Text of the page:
New analysis of federal data by the Associated Press finds the Obama administration set a record for censoring government files or denying access to them last year under the U.S. Freedom of Information Act.
"This disappointing track record is hardly the mark of an administration that was supposed to be the most transparent in history," said Sen. John Cornyn.
President Barack Obama promised the “most transparent administration in U.S. history” on his very first day in office — but data appears to disagree.
"The Freedom of Information Act should be administered with a clear presumption: In the face of doubt, openness prevails," reads a memorandum from Obama to the heads of executive departments and agencies. "The Government should not keep information confidential merely because public officials might be embarrassed by disclosure, because errors and failures might be revealed, or because of speculative or abstract fears…. All agencies should adopt a presumption in favor of disclosure, in order to renew their commitment to the principles embodied in FOIA, and to usher in a new era of open Government."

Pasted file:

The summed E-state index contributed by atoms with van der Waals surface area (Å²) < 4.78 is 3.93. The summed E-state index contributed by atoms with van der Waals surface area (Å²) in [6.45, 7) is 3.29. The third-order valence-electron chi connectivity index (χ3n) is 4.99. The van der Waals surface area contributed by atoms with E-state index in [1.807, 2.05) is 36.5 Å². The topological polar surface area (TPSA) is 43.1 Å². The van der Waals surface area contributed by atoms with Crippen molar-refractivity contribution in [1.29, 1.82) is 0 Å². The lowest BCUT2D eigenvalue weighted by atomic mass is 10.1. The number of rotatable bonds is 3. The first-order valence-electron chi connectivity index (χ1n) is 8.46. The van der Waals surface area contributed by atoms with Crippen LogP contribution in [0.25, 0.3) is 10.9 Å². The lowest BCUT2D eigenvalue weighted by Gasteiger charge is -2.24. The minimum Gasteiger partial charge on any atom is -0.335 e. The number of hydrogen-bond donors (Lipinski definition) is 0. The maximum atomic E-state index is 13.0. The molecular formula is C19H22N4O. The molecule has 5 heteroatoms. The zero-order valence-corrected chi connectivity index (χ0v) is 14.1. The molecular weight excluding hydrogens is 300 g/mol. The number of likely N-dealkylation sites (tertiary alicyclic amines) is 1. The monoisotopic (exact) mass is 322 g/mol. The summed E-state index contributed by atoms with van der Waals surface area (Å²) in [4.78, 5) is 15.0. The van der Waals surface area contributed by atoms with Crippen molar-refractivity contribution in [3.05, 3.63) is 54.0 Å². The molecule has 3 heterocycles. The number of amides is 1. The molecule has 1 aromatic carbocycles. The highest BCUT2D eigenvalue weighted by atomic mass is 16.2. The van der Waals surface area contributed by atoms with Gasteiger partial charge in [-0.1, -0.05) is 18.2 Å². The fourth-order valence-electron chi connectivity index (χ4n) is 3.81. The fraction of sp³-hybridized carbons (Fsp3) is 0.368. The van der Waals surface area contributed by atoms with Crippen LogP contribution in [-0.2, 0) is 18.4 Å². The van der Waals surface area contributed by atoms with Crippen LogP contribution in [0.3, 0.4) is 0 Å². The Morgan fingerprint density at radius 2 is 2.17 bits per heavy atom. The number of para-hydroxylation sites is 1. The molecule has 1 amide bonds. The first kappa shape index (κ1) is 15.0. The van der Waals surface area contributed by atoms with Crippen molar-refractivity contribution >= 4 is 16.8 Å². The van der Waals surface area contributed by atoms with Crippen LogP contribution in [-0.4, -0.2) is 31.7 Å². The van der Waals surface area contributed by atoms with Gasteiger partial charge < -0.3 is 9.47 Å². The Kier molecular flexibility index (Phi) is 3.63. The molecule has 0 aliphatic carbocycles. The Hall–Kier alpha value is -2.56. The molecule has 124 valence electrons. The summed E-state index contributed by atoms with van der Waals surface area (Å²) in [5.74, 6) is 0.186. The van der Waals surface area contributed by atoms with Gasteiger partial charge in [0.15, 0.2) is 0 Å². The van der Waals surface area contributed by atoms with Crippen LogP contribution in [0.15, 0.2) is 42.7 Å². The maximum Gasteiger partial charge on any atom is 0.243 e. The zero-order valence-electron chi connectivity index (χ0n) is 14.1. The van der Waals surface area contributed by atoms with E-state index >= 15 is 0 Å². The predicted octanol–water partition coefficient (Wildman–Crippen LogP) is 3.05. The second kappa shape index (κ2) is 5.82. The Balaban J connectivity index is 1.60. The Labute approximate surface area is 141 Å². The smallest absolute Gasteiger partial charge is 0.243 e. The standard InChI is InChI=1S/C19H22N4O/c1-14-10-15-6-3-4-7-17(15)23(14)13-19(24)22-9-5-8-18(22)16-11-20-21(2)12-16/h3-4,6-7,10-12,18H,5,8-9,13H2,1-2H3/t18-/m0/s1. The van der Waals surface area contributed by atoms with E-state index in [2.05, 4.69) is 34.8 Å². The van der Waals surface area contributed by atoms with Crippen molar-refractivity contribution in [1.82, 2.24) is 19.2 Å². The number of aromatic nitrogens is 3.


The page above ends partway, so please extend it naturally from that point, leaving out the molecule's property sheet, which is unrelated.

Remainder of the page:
The data shows that of the total 647,142 requests, the government censored or fully denied access in 39 percent of the requests — 250,581 cases. The average time can range from a day or to more than 2.5 years, which creates a tough situation for journalists who need the information to report stories.
The U.S. government is required, under the law, to respond urgently to requests from journalists if records will inform the public concerning an actual or alleged government activity, but the government has routinely denied such requests. Instead, the government has reminded agencies to carefully consider their “breaking news” claim.
"What we discovered reaffirmed what we have seen all too frequently in recent years," wrote Gary Pruitt, AP's chief executive. "The systems created to give citizens information about their government are badly broken and getting worse all the time."
Over six years, the number of requests granted speedy processing status fell from nearly one-half to fewer than 1 in 8.
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